• January 01, 2010

    Bookforum talks with John Irving

    John Irving always starts his stories at the end, which is why it has taken him nearly twenty years to write his twelfth novel, Last Night in Twisted River (Random House, $28). “The ending just eluded me,” he said in late September, when he spoke to me by phone from his Vermont home. “I knew only that there was a cook and his son, in a rough kind of place, and something happens to make them fugitives.” The protagonists in this exquisitely crafted, elliptically structured novel—a gripping story that spans five decades and extends across northern New England and Ontario—are Dominic Baciagalupo,

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  • September 01, 2009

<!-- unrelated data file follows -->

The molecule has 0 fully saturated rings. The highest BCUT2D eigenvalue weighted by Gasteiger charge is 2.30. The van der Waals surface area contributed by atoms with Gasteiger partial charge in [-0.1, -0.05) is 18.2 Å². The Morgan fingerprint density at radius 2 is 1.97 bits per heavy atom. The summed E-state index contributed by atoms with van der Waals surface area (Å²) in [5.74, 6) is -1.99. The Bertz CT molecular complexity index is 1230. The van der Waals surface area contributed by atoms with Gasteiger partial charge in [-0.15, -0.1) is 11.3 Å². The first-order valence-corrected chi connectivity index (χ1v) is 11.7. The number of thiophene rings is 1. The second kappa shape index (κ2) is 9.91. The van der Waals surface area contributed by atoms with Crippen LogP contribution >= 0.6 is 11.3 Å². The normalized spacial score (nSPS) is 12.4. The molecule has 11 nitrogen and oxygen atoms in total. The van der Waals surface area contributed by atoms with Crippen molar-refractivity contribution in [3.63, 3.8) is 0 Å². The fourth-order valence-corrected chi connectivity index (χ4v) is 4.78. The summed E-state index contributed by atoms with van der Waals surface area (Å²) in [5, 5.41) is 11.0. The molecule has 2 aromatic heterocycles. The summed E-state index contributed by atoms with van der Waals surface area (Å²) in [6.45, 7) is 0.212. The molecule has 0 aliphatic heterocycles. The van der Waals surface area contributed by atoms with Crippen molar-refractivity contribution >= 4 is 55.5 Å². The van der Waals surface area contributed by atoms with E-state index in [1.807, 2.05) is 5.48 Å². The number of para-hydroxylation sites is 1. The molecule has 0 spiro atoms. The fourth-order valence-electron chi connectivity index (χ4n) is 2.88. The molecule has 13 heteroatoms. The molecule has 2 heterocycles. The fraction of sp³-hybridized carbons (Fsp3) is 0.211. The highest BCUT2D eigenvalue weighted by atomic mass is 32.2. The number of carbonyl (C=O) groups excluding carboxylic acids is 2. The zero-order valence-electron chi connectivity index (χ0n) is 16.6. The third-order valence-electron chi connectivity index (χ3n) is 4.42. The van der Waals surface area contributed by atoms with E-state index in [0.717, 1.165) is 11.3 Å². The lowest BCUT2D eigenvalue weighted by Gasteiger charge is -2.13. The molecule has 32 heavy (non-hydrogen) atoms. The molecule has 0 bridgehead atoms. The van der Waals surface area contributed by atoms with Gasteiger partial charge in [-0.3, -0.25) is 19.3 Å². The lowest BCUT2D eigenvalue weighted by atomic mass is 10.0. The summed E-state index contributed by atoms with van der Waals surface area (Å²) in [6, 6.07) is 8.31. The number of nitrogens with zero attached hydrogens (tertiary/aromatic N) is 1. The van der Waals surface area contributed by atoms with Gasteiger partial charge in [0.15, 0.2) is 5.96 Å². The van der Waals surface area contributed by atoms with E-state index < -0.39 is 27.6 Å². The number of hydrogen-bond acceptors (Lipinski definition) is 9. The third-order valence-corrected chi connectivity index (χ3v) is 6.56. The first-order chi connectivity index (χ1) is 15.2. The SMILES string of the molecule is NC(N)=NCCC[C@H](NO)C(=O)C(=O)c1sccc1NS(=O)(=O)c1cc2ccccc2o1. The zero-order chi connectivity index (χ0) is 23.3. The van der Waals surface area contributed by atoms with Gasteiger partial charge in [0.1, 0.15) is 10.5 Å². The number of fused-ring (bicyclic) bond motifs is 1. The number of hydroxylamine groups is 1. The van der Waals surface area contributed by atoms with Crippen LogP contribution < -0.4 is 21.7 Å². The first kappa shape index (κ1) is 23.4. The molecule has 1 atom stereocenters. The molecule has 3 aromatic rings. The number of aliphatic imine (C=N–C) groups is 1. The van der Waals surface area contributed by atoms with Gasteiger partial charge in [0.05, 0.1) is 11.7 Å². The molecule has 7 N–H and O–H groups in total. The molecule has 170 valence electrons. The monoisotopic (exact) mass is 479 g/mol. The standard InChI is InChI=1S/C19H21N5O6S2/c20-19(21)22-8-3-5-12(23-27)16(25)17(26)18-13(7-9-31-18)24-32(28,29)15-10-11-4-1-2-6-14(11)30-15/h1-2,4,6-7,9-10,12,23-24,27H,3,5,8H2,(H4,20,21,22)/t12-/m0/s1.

Bookforum talks with A.S. Byatt

    The prolific A. S. Byatt has been publishing novels since the mid-'60s (her first, The Shadow of the Sun, came out in 1964), but it wasn't until 1990, when she won the Booker Prize for Possession—the story of a pair of contemporary scholars whose research on two Victorian poets reveals an extramarital affair between them—that she became an international (literary) household name. But Dame Byatt, who was awarded the DBE ten years ago (and the CBE nine years earlier), credits not the Booker Prize but the Web with her considerably raised profile: "Everything I say or write is now perpetuated and

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